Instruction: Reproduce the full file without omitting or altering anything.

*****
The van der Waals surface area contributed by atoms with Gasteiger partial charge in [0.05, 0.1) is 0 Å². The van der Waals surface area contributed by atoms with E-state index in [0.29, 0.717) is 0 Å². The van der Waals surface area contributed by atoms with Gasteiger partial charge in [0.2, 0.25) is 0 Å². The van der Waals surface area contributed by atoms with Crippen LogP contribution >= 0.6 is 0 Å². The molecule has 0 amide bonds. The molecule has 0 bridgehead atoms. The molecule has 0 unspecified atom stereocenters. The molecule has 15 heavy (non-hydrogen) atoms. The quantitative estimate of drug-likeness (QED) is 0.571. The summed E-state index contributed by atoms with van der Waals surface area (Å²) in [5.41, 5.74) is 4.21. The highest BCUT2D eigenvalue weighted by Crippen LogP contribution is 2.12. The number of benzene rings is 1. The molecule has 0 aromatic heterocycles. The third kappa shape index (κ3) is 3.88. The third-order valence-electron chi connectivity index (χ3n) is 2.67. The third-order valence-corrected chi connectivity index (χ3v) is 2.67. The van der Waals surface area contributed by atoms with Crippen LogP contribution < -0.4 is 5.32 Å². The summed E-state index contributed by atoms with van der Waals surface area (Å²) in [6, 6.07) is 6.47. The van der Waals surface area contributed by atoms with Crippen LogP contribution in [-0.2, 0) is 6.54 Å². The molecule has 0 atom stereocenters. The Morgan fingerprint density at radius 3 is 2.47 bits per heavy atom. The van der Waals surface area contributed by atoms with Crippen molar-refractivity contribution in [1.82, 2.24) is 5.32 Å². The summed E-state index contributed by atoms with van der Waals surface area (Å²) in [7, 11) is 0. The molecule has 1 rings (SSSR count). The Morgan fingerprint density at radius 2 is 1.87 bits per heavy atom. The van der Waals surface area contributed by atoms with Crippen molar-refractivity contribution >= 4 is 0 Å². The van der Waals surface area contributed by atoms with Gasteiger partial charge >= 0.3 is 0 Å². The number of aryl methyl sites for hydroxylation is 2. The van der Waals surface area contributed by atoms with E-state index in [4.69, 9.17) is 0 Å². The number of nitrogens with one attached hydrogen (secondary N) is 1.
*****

The van der Waals surface area contributed by atoms with Gasteiger partial charge in [0.05, 0.1) is 0 Å². The van der Waals surface area contributed by atoms with E-state index in [0.29, 0.717) is 0 Å². The van der Waals surface area contributed by atoms with Gasteiger partial charge in [0.2, 0.25) is 0 Å². The van der Waals surface area contributed by atoms with Crippen LogP contribution >= 0.6 is 0 Å². The molecule has 0 amide bonds. The molecule has 0 bridgehead atoms. The molecule has 0 unspecified atom stereocenters. The molecule has 15 heavy (non-hydrogen) atoms. The quantitative estimate of drug-likeness (QED) is 0.571. The summed E-state index contributed by atoms with van der Waals surface area (Å²) in [5.41, 5.74) is 4.21. The highest BCUT2D eigenvalue weighted by Crippen LogP contribution is 2.12. The number of benzene rings is 1. The molecule has 0 aromatic heterocycles. The third kappa shape index (κ3) is 3.88. The third-order valence-electron chi connectivity index (χ3n) is 2.67. The third-order valence-corrected chi connectivity index (χ3v) is 2.67. The van der Waals surface area contributed by atoms with Crippen LogP contribution < -0.4 is 5.32 Å². The summed E-state index contributed by atoms with van der Waals surface area (Å²) in [6, 6.07) is 6.47. The van der Waals surface area contributed by atoms with Crippen LogP contribution in [-0.2, 0) is 6.54 Å². The molecule has 0 atom stereocenters. The Morgan fingerprint density at radius 3 is 2.47 bits per heavy atom. The van der Waals surface area contributed by atoms with Crippen molar-refractivity contribution in [1.82, 2.24) is 5.32 Å². The summed E-state index contributed by atoms with van der Waals surface area (Å²) in [7, 11) is 0. The molecule has 1 rings (SSSR count). The Morgan fingerprint density at radius 2 is 1.87 bits per heavy atom. The van der Waals surface area contributed by atoms with Crippen molar-refractivity contribution >= 4 is 0 Å². The van der Waals surface area contributed by atoms with Gasteiger partial charge >= 0.3 is 0 Å². The number of aryl methyl sites for hydroxylation is 2. The van der Waals surface area contributed by atoms with E-state index in [4.69, 9.17) is 0 Å². The number of nitrogens with one attached hydrogen (secondary N) is 1.